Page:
Return to Ruby Cusack dot com Home Page

Rich details of congregations in church records

The Church of St. John & St. Stephen,
Saint John, N.B. 1836-2008

Sunday should have been a day of rest but it wasn't for Mum. The minister, his wife, Gramp and Gram were coming for supper.

The good china, best silverware and linen napkins were on the table. Biscuits, potato scallop and corn scallop had been prepared. The whipped cream for the molasses cake was in the icebox.

Once the meal was finished, the conversation rolled around to church and changes that had taken place.

I was surprised to hear about the history of our Kirk, the church we attended. Many years ago, the congregation - for some reason I did not understand - decided to leave the location, where they either started to build a church or had one there and moved about a mile up the road. One lone tombstone in the Morrison field is all that is left as a reminder.

Even more surprising was the discussion on the union in 1925 and the dissension it created. Gramp and the preacher talked of communion tokens that were used in some churches.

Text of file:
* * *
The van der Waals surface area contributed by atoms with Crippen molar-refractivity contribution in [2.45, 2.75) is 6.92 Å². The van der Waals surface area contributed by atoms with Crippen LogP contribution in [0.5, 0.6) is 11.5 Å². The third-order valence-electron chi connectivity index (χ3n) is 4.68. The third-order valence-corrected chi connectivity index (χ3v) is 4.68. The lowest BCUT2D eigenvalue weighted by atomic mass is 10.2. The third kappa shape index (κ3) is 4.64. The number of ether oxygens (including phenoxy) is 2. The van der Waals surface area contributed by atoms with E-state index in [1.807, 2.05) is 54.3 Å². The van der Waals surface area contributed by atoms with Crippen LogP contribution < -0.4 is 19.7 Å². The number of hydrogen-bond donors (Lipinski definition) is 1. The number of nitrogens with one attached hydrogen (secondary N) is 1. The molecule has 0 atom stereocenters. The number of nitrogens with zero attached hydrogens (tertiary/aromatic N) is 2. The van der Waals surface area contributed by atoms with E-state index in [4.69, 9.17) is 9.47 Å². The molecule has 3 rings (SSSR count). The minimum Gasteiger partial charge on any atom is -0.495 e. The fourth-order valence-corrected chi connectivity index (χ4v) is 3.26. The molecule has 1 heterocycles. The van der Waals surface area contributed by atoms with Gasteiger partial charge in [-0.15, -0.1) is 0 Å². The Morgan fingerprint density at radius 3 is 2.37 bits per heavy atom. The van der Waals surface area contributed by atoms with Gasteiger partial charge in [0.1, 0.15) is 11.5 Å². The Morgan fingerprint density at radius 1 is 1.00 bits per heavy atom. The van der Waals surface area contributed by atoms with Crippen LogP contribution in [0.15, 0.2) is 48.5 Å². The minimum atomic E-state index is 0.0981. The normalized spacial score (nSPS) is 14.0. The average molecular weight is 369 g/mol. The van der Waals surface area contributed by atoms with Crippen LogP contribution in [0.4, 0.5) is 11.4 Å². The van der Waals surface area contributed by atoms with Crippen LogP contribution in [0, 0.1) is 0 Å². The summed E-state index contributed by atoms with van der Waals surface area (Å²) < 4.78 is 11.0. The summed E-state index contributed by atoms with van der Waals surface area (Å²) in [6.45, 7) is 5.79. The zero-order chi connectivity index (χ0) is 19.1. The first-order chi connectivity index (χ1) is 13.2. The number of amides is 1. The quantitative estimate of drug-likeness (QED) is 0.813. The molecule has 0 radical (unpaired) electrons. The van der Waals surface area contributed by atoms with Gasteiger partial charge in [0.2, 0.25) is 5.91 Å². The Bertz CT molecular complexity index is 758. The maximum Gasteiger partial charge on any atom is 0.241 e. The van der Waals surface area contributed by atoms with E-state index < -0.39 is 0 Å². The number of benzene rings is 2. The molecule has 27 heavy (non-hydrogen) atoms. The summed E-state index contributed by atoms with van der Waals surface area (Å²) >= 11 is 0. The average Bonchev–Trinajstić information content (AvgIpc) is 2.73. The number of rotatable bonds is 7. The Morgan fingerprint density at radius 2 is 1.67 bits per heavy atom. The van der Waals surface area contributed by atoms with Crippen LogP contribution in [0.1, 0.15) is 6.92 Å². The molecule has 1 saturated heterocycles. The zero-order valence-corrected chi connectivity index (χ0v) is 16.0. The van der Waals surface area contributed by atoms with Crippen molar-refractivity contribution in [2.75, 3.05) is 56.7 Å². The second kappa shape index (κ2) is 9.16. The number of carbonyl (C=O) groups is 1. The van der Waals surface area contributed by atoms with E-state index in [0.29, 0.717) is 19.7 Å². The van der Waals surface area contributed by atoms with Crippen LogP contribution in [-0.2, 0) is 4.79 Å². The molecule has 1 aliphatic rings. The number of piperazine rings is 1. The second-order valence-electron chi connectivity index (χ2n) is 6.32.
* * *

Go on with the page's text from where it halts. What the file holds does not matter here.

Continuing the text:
Discussions continued as to how the Methodist Church building was now a blacksmith's shop and how halls were used by the Temperance Society - all this was certainly  very interesting to hear

Not everyone has a grandparent to tell about the church history - thus publications are a great source of information. They provide an understanding of the religious beliefs of our ancestors.

I learned a great deal from Laurie Hossack's Gloria - The Church of St. John & St. Stephen, Saint John, N.B. 1836-2008, a compilation of historical documents, news articles and stories collected over the past 171 years since the founding of St. Stephen Church Hall in 1836. Fortunately, church year books had been published from 1875 until 1935. Writings by several people had also been preserved in the church vault.